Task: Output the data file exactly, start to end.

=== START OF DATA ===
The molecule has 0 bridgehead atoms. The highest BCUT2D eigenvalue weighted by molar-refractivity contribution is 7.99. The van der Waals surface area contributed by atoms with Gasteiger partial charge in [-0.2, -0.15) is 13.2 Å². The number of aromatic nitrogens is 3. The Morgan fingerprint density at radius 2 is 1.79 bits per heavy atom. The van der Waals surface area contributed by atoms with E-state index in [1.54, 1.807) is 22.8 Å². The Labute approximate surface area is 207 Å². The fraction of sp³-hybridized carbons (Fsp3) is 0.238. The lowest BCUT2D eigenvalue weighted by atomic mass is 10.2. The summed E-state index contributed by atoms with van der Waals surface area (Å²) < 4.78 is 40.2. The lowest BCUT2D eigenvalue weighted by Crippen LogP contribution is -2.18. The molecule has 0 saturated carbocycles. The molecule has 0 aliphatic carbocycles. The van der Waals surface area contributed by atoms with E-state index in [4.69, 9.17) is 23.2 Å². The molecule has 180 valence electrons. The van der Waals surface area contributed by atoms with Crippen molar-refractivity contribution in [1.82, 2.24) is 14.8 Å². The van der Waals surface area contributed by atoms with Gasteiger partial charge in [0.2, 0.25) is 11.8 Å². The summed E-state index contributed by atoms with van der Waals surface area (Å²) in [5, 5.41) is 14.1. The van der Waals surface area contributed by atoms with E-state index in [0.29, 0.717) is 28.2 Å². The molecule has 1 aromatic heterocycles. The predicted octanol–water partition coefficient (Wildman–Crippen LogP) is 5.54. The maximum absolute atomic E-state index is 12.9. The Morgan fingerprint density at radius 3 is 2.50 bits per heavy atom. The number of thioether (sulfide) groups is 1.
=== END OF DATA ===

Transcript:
The molecule has 0 bridgehead atoms. The highest BCUT2D eigenvalue weighted by molar-refractivity contribution is 7.99. The van der Waals surface area contributed by atoms with Gasteiger partial charge in [-0.2, -0.15) is 13.2 Å². The number of aromatic nitrogens is 3. The Morgan fingerprint density at radius 2 is 1.79 bits per heavy atom. The van der Waals surface area contributed by atoms with E-state index in [1.54, 1.807) is 22.8 Å². The Labute approximate surface area is 207 Å². The fraction of sp³-hybridized carbons (Fsp3) is 0.238. The lowest BCUT2D eigenvalue weighted by atomic mass is 10.2. The summed E-state index contributed by atoms with van der Waals surface area (Å²) < 4.78 is 40.2. The lowest BCUT2D eigenvalue weighted by Crippen LogP contribution is -2.18. The molecule has 0 saturated carbocycles. The molecule has 0 aliphatic carbocycles. The van der Waals surface area contributed by atoms with E-state index in [4.69, 9.17) is 23.2 Å². The molecule has 180 valence electrons. The van der Waals surface area contributed by atoms with Crippen molar-refractivity contribution in [1.82, 2.24) is 14.8 Å². The van der Waals surface area contributed by atoms with Gasteiger partial charge in [0.2, 0.25) is 11.8 Å². The summed E-state index contributed by atoms with van der Waals surface area (Å²) in [5, 5.41) is 14.1. The van der Waals surface area contributed by atoms with E-state index in [0.29, 0.717) is 28.2 Å². The molecule has 1 aromatic heterocycles. The predicted octanol–water partition coefficient (Wildman–Crippen LogP) is 5.54. The maximum absolute atomic E-state index is 12.9. The Morgan fingerprint density at radius 3 is 2.50 bits per heavy atom. The number of thioether (sulfide) groups is 1.